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article imageJapan's Seibu Railway to launch 'invisible train' by 2018

By Ken Hanly     Apr 9, 2016 in Travel
Tokyo - Seibu Railway wants to celebrate its 100th anniversary in 2018 by launching a new line of speedy commuter trains that will "blend into the landscape."
Seibu Railway is a Japanese conglomerate based in Tokorozawa, Saitama, Japan. Its principal businesses are in railways, tourism, and real estate. Its railway operations are in northwest Tokyo, and Saitama prefecture. The new trains are "reflective" rather than invisible and meant to blend in with the landscape.
Famous Japanese architect Kazuyo Sejima has been hired to create the design. Her designs are known for her modernist elements. She uses clean, shiny surfaces, often of glass, marble, or metals. She likes her buildings to have a fluid transition from interior to exteriors. In 2010, Sejima received the Pritzker Prize with Ryue Nishizawa, Sejima's partner in their firm. The Pritzker prize is awarded to “architects whose built work demonstrates a combination of those qualities of talent, vision, and commitment, which has produced consistent and significant contributions to humanity and the built environment through the art of architecture.” Sejima has never designed a train before.
Sejima is quoted as saying: “The limited express travels in a variety of different sceneries, from the mountains of Chichibu to the middle of Tokyo, and I thought it would be good if the train could gently co-exist with this variety of scenery.I also would like it to be a limited express where large numbers of people can all relax in comfort, in their own way, like a living room, so that they think to themselves ‘I look forward to riding that train again.".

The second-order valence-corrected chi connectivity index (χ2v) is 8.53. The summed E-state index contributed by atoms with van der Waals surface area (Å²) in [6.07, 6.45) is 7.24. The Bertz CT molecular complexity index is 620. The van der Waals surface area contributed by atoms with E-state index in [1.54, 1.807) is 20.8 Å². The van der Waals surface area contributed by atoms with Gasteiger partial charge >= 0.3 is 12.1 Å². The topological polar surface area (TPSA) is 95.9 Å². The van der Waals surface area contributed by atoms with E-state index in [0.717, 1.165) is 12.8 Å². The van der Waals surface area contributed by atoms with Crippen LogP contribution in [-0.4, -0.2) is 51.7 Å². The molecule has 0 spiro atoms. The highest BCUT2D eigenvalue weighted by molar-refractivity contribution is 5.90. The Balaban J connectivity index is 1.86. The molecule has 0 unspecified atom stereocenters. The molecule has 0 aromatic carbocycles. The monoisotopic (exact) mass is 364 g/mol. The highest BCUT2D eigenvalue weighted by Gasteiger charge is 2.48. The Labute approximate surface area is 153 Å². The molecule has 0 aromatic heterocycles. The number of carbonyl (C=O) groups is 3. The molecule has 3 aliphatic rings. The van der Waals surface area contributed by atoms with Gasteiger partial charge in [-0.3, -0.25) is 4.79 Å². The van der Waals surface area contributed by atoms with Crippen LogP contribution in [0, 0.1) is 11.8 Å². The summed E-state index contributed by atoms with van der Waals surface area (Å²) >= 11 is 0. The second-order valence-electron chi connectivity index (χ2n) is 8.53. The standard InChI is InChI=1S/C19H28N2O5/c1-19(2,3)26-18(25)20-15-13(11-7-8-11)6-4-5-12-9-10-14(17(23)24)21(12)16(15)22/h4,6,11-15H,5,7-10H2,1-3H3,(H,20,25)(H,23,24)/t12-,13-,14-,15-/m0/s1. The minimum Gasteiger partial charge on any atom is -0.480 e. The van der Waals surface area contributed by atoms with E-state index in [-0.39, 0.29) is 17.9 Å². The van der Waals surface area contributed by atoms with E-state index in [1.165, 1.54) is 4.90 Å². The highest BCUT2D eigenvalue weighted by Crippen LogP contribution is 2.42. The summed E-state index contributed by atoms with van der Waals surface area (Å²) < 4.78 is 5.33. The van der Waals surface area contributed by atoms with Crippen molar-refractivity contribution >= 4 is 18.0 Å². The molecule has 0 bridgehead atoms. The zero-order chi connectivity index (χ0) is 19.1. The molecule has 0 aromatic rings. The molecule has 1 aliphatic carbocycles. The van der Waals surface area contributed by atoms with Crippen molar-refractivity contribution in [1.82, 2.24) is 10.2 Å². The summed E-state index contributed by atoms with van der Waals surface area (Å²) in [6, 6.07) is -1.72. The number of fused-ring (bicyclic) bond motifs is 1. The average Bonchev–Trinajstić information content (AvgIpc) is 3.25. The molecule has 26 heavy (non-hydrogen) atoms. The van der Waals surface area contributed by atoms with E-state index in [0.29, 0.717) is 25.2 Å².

The exterior on the Red Arrow commuter train will be coated with semi-transparent and mirrored surfaces. Sejima claims the surfaces will be something never seen before now. The interior will feel like a living room so that passengers can relax while travelling. The environmental impact of the train has not been discussed as yet. Seibu operates about 111 miles of tracks. The new train is to start with seven eight-car trains in 2018. The vehicles will be built by Hitachi Ltd. a company which builds Japan's 200 mph. Shinkansen trains.
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